By the end of this lesson, SWBAT:

(1) Compare and contrast the Reconstruction agendas of the Presidents and Congress. 

(2) Discuss the reasons and/or methods for interpreting and amending the US Constitution.  

(3) Sucessfully complete a take home quiz 


[Applicable DCPS content and skills standards as well as Common Core standards should be listed by number and include the actual text of the standard.]

Common Core Standards 

RH.11-12.2 Determine the central ideas or information from primary or secondary source documents; provide accurate summary.

RH.11-12.4 Determine the meaning of words and phrases in a text as they are used in the text.

WHST .11-12.5a Develop and strengthen writing as needed by planning.

Common Core Reading Literacy

RH. 11-12.1; RH. 11-12.2; RH. 11-12.4; RH. 11-12.10 Cite evidence, summarize, vocabulary, and complex texts.

Common Core Writing for Literacy

WHST 11-12.8A; WHST 11-12.8c; WHST11-12.5a Use digital resources, determine the value of a source, brainstorming, outlining.

DC Social Studies Standards 

11.1.9: Explain the effects of the Civil War and Reconstruction and of the Industrial Revolution, including demographic shifts and the emergence in the late 19th century of the United States as a world power. (G, P, E) 

12.3.2 Explain the process through which the Constitution can be amended. 


[Here, you should include a list of primary and secondary sources as well as other materials you will be using in the class. Attach all handouts and readings you will use for this lesson to the curricular unit.]

(1) The Reconstruction: Primary Source Documents.  Obtained from: http://www.loc.gov/rr/program/bib/ourdocs/CivilWarRecon.html. 

     (a) Abraham Lincoln Second Inaugural Address (1865)

(2) Library of Congress. "Abraham Lincoln Papers". 

     (a) Lincoln: Proclamation of Amnesty and Reconstruction 

     (b) Letter from  Salmon P. Chase to Abraham Lincoln

Lincoln sources obtained from:  http://www.loc.gov/teachers/classroommaterials/connections/abraham-lincoln-papers/history8.html

(2a) The Military Reconstruction Act

Source:  https://www.tsl.state.tx.us/ref/abouttx/secession/reconstruction.html

(3) Video Clips: The Constitution

(a) "The Future of the Constitution, Part I: Interpreting the Constitution." Source:http://www.pbs.org/search/?q=interpreting%20the%20constitution;

(b) "Is There Truth in Interpretation?" Soruce: http://www.youtube.com/watch?v=742JyiqLhuk&list=PLF6C5ABE020EE90E7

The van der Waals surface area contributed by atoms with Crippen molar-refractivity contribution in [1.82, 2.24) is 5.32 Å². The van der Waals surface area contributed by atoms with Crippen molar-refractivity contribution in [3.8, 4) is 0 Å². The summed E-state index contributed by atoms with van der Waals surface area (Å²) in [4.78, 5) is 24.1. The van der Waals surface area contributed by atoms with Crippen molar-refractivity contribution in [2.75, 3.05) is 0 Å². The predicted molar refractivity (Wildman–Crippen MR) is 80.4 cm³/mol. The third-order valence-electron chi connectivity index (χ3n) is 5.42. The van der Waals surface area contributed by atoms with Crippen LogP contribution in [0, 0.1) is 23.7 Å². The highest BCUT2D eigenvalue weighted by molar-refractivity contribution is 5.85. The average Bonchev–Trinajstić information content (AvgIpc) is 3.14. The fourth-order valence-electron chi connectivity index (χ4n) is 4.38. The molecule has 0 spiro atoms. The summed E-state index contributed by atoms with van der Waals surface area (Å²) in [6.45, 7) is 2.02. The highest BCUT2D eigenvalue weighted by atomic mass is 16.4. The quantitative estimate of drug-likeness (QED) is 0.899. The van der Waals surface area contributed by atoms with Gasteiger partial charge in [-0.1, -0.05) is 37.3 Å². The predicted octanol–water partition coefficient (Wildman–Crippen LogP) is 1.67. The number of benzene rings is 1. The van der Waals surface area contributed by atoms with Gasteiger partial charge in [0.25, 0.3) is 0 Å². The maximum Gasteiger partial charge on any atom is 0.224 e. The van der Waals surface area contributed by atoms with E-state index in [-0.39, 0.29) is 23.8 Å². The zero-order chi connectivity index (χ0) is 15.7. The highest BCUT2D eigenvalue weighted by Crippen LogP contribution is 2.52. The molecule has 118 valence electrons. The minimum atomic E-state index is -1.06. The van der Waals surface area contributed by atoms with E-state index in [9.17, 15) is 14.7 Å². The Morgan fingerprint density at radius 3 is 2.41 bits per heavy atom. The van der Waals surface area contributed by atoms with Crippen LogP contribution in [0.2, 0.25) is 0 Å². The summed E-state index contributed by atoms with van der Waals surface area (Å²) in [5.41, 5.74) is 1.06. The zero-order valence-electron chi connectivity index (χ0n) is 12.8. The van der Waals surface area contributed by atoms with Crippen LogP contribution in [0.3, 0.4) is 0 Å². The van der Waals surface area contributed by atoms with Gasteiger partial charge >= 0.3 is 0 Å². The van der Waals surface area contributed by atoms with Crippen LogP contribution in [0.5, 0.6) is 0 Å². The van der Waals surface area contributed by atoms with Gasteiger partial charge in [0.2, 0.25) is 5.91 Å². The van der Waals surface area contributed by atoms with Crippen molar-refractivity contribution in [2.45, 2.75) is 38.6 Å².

Warm Up

[The warm-up refers to how you are going to introduce your lesson to the students you are teaching. While you can include administrative tasks here, you should primarily think about how you can prompt your students to begin thinking about the content and skills you will be teaching them. This can range from telling them your instructional objectives to asking them to respond to a question which engages their prior knowledge and experience with a major concept you will be teaching. Warm-ups can vary quite a bit from day to day, but should reflect the instructional objectives of the daily lesson plan and the curricular unit.]

Question:  Discuss at least two purposes for the Freedman's Bureau. 

New Material

[In this section, descriptively list the substantive material you will be using, how you will introduce it to students pedagogically, and what you want students to come away with. Any new content and skills material as well as distinct methods of inquiry that have not been introduced in earlier lessons within the curricular unit should be included here. Inquiry methods are the primary means through which research is conducted; these tend to vary by discipline. They relate to the types of questions, activities and sources that are used with specific content. Methods of investigation often frame how evidence and data are collected, examined, and reported within a given field. For example, literary critics may perform critical textual analysis, historians may conduct document analysis and triangulate evidence; political scientists may analyze public opinion polls. Inquiry methods can also be cross-disciplinary.]